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139 search results for COVID-19

Impact of COVID-19 on Nature

Impact of COVID-19 on Nature, Rosengren The COVID-19 pandemic has spread around the world, illness will become more frequent due to the accelerating destruction of nature. How is COVID-19, the COVID-19 pandemic. Instead, many rural areas in the tropics are facing increased pressure from land, while also increasing the risk of COVID-19 transmission to rural areas. Meanwhile, there are reports, are left unguarded. How is COVID-19 effecting climate change? From a public health perspective

New Study: To-date, More Global COVID-19-era Environmental Policies Threaten Nature Rather than Support it

New Study: To-date, More Global COVID-19-era Environmental Policies Threaten Nature Rather than Support it, COVID-19 a global pandemic, a study released today as part of a PARKS journal special issue found, of the COVID-19 pandemic, including national pandemic recovery policies. This is despite the fact science, diseases like COVID-19. At the same time this could save trillions in global GDP. Investing now, for resilient PCAs after COVID-19.” It explains the state of PCA funding before COVID-19 to better put, ,” said Golden Kroner. “COVID-19 and global crises highlight existing issues with PCA funding and offer

Poaching, deforestation reportedly on the rise since COVID-19 lockdowns

Poaching, deforestation reportedly on the rise since COVID-19 lockdowns, This post was updated on May 6, 2020.Poaching and deforestation in the tropics have increased since COVID-19 restrictions went into effect around the world, according to recent reports from, and wildlife trafficking that is directly linked to COVID-19-related lockdowns, decreased food, deforestation created the conditions that enabled COVID-19 to spread to humans in the first place. “Now, COVID-19, 'take care of nature'Study: Protect these places — or face climate doomWhat does COVID-19

Study: COVID-19 jeopardizing world’s protected areas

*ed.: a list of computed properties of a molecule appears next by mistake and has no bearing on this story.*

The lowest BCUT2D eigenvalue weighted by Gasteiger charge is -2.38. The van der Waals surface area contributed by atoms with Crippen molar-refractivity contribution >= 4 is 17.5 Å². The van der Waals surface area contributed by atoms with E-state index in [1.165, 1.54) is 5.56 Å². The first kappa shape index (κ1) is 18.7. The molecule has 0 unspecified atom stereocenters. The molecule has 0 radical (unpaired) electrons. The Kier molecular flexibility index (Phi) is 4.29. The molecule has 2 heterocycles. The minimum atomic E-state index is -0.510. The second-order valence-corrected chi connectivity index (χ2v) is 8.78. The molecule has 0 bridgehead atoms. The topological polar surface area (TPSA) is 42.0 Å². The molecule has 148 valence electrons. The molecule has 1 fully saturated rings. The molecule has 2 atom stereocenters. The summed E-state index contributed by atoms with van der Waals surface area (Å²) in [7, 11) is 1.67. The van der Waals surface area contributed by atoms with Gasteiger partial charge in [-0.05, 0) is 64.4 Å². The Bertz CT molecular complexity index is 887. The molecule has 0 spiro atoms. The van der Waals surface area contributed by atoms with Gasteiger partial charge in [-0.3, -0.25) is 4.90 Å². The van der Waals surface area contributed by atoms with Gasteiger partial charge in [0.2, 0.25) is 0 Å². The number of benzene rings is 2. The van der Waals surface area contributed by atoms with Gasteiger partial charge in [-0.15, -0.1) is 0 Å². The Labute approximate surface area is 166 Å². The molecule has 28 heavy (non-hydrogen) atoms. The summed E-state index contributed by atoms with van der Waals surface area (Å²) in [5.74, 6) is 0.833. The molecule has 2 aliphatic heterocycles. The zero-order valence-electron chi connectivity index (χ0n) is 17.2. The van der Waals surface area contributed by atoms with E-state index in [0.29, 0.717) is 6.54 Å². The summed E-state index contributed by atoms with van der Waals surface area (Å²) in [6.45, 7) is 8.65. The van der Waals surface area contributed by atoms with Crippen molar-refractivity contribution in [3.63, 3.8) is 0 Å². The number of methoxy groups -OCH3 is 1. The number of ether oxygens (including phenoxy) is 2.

Study: COVID-19 jeopardizing world’s protected areas, The COVID-19 pandemic is jeopardizing areas set aside to conserve nature, according to a study published yesterday. As havens for wildlife, the world’s protected areas, such as national parks, likely exacerbated the spread of COVID-19. Humans may also be exposing wildlife to the disease, : To prevent pandemics like COVID-19, 'take care of nature'Study: Protect these places — or face climate doomWhat does COVID-19 have to do with nature? These 5 articles explain

Conservation International Reports Increase in Poaching And Tropical Deforestation Due to COVID-19 Restrictions

Conservation International Reports Increase in Poaching And Tropical Deforestation Due to COVID-19 Restrictions, , Conservation International CEO Dr. M. Sanjayan today released the following statement:“Since COVID-19, COVID-19 to spread to humans in the first place. Now, by accelerating the destruction of nature, we are only increasing the risk of future pandemics.“Even as we continue to address the COVID-19 pandemic, sustainable livelihoods for communities affected by the COVID-19 crisis. We call on others to join us, the COVID-19 crisis, especially against those who are taking advantage of the crisis situation.In

What does COVID-19 have to do with nature? These 5 articles explain

What does COVID-19 have to do with nature? These 5 articles explain, This post was updated May 19, 2020.Editor’s note: The COVID-19 pandemic has spread around the world, global efforts to address both the COVID-19 pandemic and the climate crisis, experts assert. The Story, the long-term impacts of crises contribute to ineffective global efforts to address both the COVID-19, [COVID-19 and climate change] demand early aggressive action to minimize loss,” said climate, story here. 2. Poaching, deforestation on the rise since COVID-19 lockdowns The destruction of nature

New Essay Highlights COVID-19 Consequences for Protected and Conserved Areas